Records continue to fall into the U.S. space shuttle Space Force X-37B.
As of today (July 7), the X-37B has been in Earth orbit for 781 days, breaking its previous record of 780. The reusable car that was designed and built by Boing is currently flying in its sixth campaign, known as the Orbital Test Vehicle-6 or OTV-6, launched on May 17, 2020.
Boeing Space announced a milestone today on Twitter, writing that the space shuttle “set another record of endurance – as it did in all operations since its first launch in 2010” while thanking the U.S. Air Force, U.S. Space Force, and other Xs. -37B team members.
The current X-37B design includes split payloads, but some of its onboard tests have been made public. One such study last year examined the U.S. Naval Research Laboratory’s Photovoltaic Radio-frequency Antenna Module, or PRAM, a small device the size of a pizza box designed to convert solar energy into microwaves that can then be turned back to Earth from orbit.
Some of the payloads introduced on OTV-6 include the U.S. satellite. The Air Force Academy designed the FalconSat-8, which carries five exploratory missions of its own, and two NASA tests designed to test plant seeds’ radiation effects and evaluate space effects on various objects.
The overall design of the X-37B is similar to that of the now-retired NASA spacecraft, though the X-37B is much smaller: a military space aircraft measuring 29 feet (8.8 m) in length and 9.5 m (2.9 m) in height. And flaps its wings less than 15 feet (4.6 m).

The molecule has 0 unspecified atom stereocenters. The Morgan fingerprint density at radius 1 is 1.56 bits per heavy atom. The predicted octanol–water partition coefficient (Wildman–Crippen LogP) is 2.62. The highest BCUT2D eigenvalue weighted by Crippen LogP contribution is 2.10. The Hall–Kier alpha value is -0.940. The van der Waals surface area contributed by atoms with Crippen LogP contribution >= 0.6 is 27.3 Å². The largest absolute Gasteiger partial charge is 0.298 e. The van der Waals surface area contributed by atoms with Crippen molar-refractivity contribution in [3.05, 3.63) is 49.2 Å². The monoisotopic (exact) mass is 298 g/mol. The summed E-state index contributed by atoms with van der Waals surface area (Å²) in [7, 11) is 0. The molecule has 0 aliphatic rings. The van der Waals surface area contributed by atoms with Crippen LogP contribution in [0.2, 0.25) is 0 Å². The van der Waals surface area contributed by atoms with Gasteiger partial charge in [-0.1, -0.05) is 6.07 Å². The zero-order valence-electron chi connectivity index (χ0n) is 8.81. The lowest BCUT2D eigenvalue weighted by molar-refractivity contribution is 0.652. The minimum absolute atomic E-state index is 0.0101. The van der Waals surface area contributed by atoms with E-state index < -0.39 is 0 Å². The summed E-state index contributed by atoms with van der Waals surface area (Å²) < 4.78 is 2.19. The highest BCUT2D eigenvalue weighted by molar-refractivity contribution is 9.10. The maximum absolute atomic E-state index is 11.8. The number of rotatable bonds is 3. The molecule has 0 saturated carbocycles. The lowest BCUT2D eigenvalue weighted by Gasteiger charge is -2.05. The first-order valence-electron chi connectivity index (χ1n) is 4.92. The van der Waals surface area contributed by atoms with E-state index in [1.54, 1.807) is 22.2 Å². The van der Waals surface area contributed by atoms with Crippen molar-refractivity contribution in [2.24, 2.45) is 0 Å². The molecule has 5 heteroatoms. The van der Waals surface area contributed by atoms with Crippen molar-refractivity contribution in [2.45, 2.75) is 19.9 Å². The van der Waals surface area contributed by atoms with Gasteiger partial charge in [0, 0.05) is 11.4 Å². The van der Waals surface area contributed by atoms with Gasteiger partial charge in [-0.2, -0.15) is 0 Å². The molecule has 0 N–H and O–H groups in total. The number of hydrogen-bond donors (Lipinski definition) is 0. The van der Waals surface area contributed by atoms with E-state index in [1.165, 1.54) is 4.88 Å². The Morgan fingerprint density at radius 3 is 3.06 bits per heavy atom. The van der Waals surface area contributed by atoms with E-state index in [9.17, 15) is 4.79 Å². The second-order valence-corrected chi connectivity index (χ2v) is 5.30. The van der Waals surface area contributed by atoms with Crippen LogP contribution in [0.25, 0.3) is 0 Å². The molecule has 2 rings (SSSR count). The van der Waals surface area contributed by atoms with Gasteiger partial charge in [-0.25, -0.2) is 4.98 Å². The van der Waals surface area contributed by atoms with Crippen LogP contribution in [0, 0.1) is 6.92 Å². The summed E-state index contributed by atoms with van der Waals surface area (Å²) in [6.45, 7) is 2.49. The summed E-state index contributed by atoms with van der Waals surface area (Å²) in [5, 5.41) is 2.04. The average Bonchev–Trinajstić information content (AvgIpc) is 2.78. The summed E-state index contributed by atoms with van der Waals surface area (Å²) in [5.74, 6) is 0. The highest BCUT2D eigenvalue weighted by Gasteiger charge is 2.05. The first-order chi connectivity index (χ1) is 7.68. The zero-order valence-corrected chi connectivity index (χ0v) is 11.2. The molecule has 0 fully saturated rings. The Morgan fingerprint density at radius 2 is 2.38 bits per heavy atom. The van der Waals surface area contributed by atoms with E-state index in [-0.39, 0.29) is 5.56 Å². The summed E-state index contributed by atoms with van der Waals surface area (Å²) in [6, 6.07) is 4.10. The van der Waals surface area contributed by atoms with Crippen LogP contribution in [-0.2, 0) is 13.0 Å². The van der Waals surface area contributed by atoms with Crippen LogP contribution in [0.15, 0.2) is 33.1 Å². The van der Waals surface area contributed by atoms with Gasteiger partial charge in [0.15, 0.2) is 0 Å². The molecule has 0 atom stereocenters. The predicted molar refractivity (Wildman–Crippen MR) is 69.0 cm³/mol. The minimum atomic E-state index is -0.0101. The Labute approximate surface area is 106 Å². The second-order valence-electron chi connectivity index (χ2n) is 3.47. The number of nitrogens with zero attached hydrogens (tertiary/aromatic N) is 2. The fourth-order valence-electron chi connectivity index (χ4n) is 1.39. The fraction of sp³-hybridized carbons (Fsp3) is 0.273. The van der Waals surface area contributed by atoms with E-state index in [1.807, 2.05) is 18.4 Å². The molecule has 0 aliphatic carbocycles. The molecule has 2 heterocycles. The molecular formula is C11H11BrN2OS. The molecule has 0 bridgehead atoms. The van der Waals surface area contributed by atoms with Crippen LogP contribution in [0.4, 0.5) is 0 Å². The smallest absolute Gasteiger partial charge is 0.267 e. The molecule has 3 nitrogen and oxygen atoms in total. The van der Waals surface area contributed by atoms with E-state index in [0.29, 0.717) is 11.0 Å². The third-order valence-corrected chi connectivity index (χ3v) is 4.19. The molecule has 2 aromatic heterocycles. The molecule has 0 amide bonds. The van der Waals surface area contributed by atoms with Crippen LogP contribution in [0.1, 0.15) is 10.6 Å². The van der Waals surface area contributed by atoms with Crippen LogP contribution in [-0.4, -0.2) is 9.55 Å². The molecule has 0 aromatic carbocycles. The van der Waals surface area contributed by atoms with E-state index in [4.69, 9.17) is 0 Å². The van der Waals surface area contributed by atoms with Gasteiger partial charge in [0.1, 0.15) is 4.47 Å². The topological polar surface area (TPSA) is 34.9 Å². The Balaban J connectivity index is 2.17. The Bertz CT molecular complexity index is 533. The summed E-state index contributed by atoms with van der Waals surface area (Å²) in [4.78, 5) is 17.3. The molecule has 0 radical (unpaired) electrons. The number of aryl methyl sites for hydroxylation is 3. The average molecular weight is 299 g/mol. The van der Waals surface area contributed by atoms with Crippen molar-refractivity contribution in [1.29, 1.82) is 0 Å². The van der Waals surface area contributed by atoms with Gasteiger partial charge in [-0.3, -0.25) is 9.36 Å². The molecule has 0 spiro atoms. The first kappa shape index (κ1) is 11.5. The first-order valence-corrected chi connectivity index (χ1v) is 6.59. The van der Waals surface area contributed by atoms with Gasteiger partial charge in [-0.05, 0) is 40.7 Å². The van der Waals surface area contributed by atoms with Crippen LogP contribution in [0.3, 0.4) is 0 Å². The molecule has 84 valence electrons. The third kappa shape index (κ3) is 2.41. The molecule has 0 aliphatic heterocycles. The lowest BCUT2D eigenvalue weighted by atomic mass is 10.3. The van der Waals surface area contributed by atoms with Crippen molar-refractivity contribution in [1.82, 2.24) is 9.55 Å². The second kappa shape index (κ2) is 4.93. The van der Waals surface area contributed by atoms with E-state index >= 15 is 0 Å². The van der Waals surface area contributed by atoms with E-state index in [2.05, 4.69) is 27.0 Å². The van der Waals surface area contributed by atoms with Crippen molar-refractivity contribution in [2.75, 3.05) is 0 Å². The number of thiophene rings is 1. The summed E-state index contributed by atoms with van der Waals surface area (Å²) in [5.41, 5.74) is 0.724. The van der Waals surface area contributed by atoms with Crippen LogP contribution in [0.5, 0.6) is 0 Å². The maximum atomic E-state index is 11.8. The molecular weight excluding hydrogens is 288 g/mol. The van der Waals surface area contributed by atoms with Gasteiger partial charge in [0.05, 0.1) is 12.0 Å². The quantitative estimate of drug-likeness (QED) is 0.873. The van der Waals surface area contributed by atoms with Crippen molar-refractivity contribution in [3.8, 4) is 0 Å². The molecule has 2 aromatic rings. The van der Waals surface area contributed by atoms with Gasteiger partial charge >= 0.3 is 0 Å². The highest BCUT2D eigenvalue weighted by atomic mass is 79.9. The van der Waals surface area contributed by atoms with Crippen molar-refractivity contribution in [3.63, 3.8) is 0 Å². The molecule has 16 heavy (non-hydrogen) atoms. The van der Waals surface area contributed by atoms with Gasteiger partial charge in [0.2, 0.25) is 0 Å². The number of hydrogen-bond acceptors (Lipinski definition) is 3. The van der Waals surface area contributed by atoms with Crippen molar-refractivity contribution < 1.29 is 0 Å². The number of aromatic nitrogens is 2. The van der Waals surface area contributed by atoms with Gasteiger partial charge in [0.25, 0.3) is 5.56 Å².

When launched, the X-37B weighed 11,000 pounds (4,990 pounds). The X-37B operates at altitudes ranging from 150 to 500 miles (240 to 805 miles). This manual combines de-orbit power with automatic stabilization and a fully electro-mechanical control system that eliminates the need for hydraulic. In the company’s fact sheet (opens in a new tab), Boeing calls the X-37B “one of the newest and most advanced re-spacecraft in the world.”
Although there are rumors or speculations that the X-37B may be an orbital weapon test site or may be used to shoot enemy satellites, experts are skeptical of these claims, arguing that the aircraft is too small and insufficient to control it. . The primary role of aeronautics involves exploring new sensory systems and other technologies in orbit, as U.S. military officials have long claimed.